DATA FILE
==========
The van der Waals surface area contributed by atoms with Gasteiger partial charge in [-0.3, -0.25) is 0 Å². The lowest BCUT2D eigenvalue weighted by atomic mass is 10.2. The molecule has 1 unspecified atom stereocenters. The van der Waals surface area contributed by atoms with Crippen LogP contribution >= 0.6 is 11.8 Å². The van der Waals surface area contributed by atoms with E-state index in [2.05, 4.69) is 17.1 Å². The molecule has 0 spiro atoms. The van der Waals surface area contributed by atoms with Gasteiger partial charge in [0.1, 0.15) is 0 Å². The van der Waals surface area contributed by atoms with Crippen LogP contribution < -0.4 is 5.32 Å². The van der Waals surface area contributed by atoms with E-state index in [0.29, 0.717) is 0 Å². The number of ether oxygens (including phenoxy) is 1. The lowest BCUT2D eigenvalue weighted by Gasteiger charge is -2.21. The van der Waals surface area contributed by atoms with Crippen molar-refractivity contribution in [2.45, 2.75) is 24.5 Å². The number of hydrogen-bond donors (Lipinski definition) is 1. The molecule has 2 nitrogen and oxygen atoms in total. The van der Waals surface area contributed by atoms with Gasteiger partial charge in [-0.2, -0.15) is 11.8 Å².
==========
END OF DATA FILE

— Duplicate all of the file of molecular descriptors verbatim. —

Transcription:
The van der Waals surface area contributed by atoms with Gasteiger partial charge in [-0.3, -0.25) is 0 Å². The lowest BCUT2D eigenvalue weighted by atomic mass is 10.2. The molecule has 1 unspecified atom stereocenters. The van der Waals surface area contributed by atoms with Crippen LogP contribution >= 0.6 is 11.8 Å². The van der Waals surface area contributed by atoms with E-state index in [2.05, 4.69) is 17.1 Å². The molecule has 0 spiro atoms. The van der Waals surface area contributed by atoms with Gasteiger partial charge in [0.1, 0.15) is 0 Å². The van der Waals surface area contributed by atoms with Crippen LogP contribution < -0.4 is 5.32 Å². The van der Waals surface area contributed by atoms with E-state index in [0.29, 0.717) is 0 Å². The number of ether oxygens (including phenoxy) is 1. The lowest BCUT2D eigenvalue weighted by Gasteiger charge is -2.21. The van der Waals surface area contributed by atoms with Crippen molar-refractivity contribution in [2.45, 2.75) is 24.5 Å². The number of hydrogen-bond donors (Lipinski definition) is 1. The molecule has 2 nitrogen and oxygen atoms in total. The van der Waals surface area contributed by atoms with Gasteiger partial charge in [-0.2, -0.15) is 11.8 Å².